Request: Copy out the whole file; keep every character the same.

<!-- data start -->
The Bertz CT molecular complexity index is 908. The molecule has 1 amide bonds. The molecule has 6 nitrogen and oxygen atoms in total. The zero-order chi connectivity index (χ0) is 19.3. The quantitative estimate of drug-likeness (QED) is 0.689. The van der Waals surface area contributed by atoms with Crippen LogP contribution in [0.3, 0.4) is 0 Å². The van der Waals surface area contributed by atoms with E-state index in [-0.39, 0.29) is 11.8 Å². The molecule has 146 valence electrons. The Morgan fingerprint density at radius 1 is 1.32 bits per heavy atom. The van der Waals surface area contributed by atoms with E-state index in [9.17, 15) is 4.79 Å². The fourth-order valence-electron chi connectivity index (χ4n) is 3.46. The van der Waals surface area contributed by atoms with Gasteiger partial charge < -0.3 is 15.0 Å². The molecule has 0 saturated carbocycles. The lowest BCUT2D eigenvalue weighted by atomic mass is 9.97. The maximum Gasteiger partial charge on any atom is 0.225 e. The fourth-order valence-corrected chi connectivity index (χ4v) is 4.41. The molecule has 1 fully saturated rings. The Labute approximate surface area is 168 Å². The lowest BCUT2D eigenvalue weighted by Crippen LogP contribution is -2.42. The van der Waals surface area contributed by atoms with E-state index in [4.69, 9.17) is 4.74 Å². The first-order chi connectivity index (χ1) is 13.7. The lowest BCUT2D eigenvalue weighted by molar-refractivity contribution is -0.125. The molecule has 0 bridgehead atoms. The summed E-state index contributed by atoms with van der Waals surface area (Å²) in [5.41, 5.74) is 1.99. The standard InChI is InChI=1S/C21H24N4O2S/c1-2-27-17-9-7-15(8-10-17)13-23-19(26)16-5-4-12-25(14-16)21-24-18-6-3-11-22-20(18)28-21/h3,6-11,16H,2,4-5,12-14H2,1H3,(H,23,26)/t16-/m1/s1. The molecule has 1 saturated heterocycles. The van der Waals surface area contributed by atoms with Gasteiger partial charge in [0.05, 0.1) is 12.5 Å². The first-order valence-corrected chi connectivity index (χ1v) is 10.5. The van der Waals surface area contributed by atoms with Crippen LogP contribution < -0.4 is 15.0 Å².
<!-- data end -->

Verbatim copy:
The Bertz CT molecular complexity index is 908. The molecule has 1 amide bonds. The molecule has 6 nitrogen and oxygen atoms in total. The zero-order chi connectivity index (χ0) is 19.3. The quantitative estimate of drug-likeness (QED) is 0.689. The van der Waals surface area contributed by atoms with Crippen LogP contribution in [0.3, 0.4) is 0 Å². The van der Waals surface area contributed by atoms with E-state index in [-0.39, 0.29) is 11.8 Å². The molecule has 146 valence electrons. The Morgan fingerprint density at radius 1 is 1.32 bits per heavy atom. The van der Waals surface area contributed by atoms with E-state index in [9.17, 15) is 4.79 Å². The fourth-order valence-electron chi connectivity index (χ4n) is 3.46. The van der Waals surface area contributed by atoms with Gasteiger partial charge < -0.3 is 15.0 Å². The molecule has 0 saturated carbocycles. The lowest BCUT2D eigenvalue weighted by atomic mass is 9.97. The maximum Gasteiger partial charge on any atom is 0.225 e. The fourth-order valence-corrected chi connectivity index (χ4v) is 4.41. The molecule has 1 fully saturated rings. The Labute approximate surface area is 168 Å². The lowest BCUT2D eigenvalue weighted by Crippen LogP contribution is -2.42. The van der Waals surface area contributed by atoms with E-state index in [4.69, 9.17) is 4.74 Å². The first-order chi connectivity index (χ1) is 13.7. The lowest BCUT2D eigenvalue weighted by molar-refractivity contribution is -0.125. The molecule has 0 bridgehead atoms. The summed E-state index contributed by atoms with van der Waals surface area (Å²) in [5.41, 5.74) is 1.99. The standard InChI is InChI=1S/C21H24N4O2S/c1-2-27-17-9-7-15(8-10-17)13-23-19(26)16-5-4-12-25(14-16)21-24-18-6-3-11-22-20(18)28-21/h3,6-11,16H,2,4-5,12-14H2,1H3,(H,23,26)/t16-/m1/s1. The molecule has 1 saturated heterocycles. The van der Waals surface area contributed by atoms with Gasteiger partial charge in [0.05, 0.1) is 12.5 Å². The first-order valence-corrected chi connectivity index (χ1v) is 10.5. The van der Waals surface area contributed by atoms with Crippen LogP contribution < -0.4 is 15.0 Å².